In the midst of this chatter in a myriad of content types and forms, it is increasingly challenging to stay informed in a thoughtful, substantive and meaningful way. For example, the recent re-election of Hungarian Prime Minister Viktor Orban in the United States proved remarkably uneven. An American leader who turned on NPR the morning after the election would have risen to hear a two minute clip on Orban’s “decisive victory,” with no mention of the conditions that shaped the election: His ruling party Fidesz’s roll backs in recent years of democratic institutions; censorship of news media that have made it virtually impossible for a viable opposition to emerge; the fact that no more than half the country has typically even backed Fidesz in recent years; and the widespread propaganda used throughout the election, such as the photoshopping of images of George Soros alongside opposition candidates, and excoriations against immigrant hordes descending on Hungary. Coverage of this fuller context was available that day through The New York Times, but primarily via hyperlinks back to more detailed and nuanced coverage — a plethora of links a busy professional likely would not pause to read through, unless he or she had been following Hungary for months or years. A similar effect can be felt on the other side of the Atlantic, for example in regard to European coverage of the ever-revolving door of appointees and dismissals within the Trump administration. Reading the European press, it can be difficult to gain a full understanding of the U.S. process around political appointees, clearance processes, ethical and legal standards and the branches of government and agencies responsible for upholding these standards, leading to conclusions that agencies are in “disarray” that are perhaps overblown.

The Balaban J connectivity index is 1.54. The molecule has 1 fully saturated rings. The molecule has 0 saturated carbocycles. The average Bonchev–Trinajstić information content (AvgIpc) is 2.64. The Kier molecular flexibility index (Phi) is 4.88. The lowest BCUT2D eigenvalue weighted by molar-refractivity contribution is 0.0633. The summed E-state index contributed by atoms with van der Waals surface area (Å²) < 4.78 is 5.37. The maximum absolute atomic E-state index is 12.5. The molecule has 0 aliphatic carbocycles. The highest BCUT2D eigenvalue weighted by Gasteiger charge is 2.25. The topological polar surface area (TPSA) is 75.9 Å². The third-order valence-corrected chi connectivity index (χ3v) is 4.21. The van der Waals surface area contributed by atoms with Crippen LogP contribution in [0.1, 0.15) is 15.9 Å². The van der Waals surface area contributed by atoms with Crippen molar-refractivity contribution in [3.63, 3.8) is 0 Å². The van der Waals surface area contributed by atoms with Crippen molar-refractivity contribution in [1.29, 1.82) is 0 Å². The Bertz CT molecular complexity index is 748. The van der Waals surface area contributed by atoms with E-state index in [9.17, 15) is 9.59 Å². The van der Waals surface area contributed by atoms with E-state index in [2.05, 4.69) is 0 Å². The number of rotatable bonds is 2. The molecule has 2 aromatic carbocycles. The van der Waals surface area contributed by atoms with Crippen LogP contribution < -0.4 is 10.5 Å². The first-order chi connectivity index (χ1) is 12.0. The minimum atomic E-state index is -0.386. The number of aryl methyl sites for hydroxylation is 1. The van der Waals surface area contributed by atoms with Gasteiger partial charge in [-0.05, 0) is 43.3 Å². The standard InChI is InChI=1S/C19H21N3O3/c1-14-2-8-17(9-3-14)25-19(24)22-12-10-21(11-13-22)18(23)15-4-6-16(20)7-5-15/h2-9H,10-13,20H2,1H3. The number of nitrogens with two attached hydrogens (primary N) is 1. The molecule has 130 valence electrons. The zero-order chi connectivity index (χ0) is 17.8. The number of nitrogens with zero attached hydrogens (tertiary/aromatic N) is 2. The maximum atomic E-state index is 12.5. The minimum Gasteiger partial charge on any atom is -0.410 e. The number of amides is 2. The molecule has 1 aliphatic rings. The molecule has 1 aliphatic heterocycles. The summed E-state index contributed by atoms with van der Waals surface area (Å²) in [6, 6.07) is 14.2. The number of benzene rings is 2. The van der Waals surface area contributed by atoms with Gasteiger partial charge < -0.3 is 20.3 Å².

Where does this leave leaders working at the subnational or regional level, who increasingly seek to step out as citizen diplomats, and must understand how decision-making and democratic norms operate inside countries they wish to work?
The emerging cohort of citizen diplomats would do well to remember three factors: